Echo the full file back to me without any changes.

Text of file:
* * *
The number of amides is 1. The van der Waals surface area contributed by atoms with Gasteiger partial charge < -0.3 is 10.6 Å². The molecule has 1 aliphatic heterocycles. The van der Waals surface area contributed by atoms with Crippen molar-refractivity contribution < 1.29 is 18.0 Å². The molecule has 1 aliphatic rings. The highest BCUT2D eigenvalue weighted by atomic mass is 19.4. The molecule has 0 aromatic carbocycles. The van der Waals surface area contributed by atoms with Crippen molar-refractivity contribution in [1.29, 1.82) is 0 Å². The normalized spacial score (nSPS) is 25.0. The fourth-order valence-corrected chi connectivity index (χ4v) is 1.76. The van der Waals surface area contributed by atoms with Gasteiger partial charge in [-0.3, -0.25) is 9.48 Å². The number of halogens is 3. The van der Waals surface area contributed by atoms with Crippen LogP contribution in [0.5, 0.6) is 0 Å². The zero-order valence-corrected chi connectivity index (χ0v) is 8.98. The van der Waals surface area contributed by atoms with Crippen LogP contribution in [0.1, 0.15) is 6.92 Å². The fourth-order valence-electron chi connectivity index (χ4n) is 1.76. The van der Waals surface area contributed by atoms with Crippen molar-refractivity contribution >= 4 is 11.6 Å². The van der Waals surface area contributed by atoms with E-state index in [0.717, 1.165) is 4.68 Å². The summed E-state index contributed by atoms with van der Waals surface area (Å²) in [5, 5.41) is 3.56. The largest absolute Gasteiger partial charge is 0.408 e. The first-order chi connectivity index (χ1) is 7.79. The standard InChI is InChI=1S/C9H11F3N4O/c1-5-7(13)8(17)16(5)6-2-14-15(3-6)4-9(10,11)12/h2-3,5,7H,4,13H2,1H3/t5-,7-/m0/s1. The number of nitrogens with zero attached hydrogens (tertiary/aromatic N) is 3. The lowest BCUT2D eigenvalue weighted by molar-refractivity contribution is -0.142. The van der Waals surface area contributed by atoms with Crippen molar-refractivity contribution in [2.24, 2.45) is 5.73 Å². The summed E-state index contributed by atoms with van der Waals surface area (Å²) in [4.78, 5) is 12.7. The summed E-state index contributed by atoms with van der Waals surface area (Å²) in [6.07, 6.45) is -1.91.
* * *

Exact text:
The number of amides is 1. The van der Waals surface area contributed by atoms with Gasteiger partial charge < -0.3 is 10.6 Å². The molecule has 1 aliphatic heterocycles. The van der Waals surface area contributed by atoms with Crippen molar-refractivity contribution < 1.29 is 18.0 Å². The molecule has 1 aliphatic rings. The highest BCUT2D eigenvalue weighted by atomic mass is 19.4. The molecule has 0 aromatic carbocycles. The van der Waals surface area contributed by atoms with Crippen molar-refractivity contribution in [1.29, 1.82) is 0 Å². The normalized spacial score (nSPS) is 25.0. The fourth-order valence-corrected chi connectivity index (χ4v) is 1.76. The van der Waals surface area contributed by atoms with Gasteiger partial charge in [-0.3, -0.25) is 9.48 Å². The number of halogens is 3. The van der Waals surface area contributed by atoms with Crippen LogP contribution in [0.5, 0.6) is 0 Å². The zero-order valence-corrected chi connectivity index (χ0v) is 8.98. The van der Waals surface area contributed by atoms with Crippen LogP contribution in [0.1, 0.15) is 6.92 Å². The fourth-order valence-electron chi connectivity index (χ4n) is 1.76. The van der Waals surface area contributed by atoms with Crippen molar-refractivity contribution >= 4 is 11.6 Å². The van der Waals surface area contributed by atoms with E-state index in [0.717, 1.165) is 4.68 Å². The summed E-state index contributed by atoms with van der Waals surface area (Å²) in [5, 5.41) is 3.56. The largest absolute Gasteiger partial charge is 0.408 e. The first-order chi connectivity index (χ1) is 7.79. The standard InChI is InChI=1S/C9H11F3N4O/c1-5-7(13)8(17)16(5)6-2-14-15(3-6)4-9(10,11)12/h2-3,5,7H,4,13H2,1H3/t5-,7-/m0/s1. The number of nitrogens with zero attached hydrogens (tertiary/aromatic N) is 3. The lowest BCUT2D eigenvalue weighted by molar-refractivity contribution is -0.142. The van der Waals surface area contributed by atoms with Crippen molar-refractivity contribution in [2.24, 2.45) is 5.73 Å². The summed E-state index contributed by atoms with van der Waals surface area (Å²) in [4.78, 5) is 12.7. The summed E-state index contributed by atoms with van der Waals surface area (Å²) in [6.07, 6.45) is -1.91.